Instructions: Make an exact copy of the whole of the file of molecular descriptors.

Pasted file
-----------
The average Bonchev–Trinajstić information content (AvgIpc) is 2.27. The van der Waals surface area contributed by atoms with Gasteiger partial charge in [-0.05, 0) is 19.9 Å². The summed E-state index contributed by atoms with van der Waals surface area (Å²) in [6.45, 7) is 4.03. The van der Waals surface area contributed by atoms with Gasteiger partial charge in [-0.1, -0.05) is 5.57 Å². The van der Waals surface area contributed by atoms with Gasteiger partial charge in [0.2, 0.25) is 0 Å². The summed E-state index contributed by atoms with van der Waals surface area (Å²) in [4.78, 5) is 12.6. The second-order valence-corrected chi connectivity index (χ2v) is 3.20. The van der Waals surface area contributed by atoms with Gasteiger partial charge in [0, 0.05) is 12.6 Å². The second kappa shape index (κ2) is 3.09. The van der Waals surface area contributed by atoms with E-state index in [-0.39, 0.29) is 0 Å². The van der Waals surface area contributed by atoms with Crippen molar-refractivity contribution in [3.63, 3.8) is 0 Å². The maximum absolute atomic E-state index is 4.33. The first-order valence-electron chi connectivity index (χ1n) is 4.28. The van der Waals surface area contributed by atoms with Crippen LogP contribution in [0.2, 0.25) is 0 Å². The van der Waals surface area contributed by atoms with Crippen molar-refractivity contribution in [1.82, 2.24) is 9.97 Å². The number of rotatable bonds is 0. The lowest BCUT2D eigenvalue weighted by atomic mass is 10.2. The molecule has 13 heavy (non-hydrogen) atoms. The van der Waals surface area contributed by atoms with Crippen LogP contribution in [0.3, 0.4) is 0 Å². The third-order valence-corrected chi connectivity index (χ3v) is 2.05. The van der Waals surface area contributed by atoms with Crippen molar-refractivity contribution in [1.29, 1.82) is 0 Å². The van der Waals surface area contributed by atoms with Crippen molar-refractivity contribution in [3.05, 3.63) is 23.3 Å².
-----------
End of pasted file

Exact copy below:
The average Bonchev–Trinajstić information content (AvgIpc) is 2.27. The van der Waals surface area contributed by atoms with Gasteiger partial charge in [-0.05, 0) is 19.9 Å². The summed E-state index contributed by atoms with van der Waals surface area (Å²) in [6.45, 7) is 4.03. The van der Waals surface area contributed by atoms with Gasteiger partial charge in [-0.1, -0.05) is 5.57 Å². The van der Waals surface area contributed by atoms with Gasteiger partial charge in [0.2, 0.25) is 0 Å². The summed E-state index contributed by atoms with van der Waals surface area (Å²) in [4.78, 5) is 12.6. The second-order valence-corrected chi connectivity index (χ2v) is 3.20. The van der Waals surface area contributed by atoms with Gasteiger partial charge in [0, 0.05) is 12.6 Å². The second kappa shape index (κ2) is 3.09. The van der Waals surface area contributed by atoms with E-state index in [-0.39, 0.29) is 0 Å². The van der Waals surface area contributed by atoms with Crippen molar-refractivity contribution in [3.63, 3.8) is 0 Å². The maximum absolute atomic E-state index is 4.33. The first-order valence-electron chi connectivity index (χ1n) is 4.28. The van der Waals surface area contributed by atoms with Crippen LogP contribution in [0.2, 0.25) is 0 Å². The van der Waals surface area contributed by atoms with Crippen molar-refractivity contribution in [1.82, 2.24) is 9.97 Å². The number of rotatable bonds is 0. The lowest BCUT2D eigenvalue weighted by atomic mass is 10.2. The molecule has 13 heavy (non-hydrogen) atoms. The van der Waals surface area contributed by atoms with Crippen LogP contribution in [0.3, 0.4) is 0 Å². The third-order valence-corrected chi connectivity index (χ3v) is 2.05. The van der Waals surface area contributed by atoms with Crippen molar-refractivity contribution in [1.29, 1.82) is 0 Å². The van der Waals surface area contributed by atoms with Crippen molar-refractivity contribution in [3.05, 3.63) is 23.3 Å².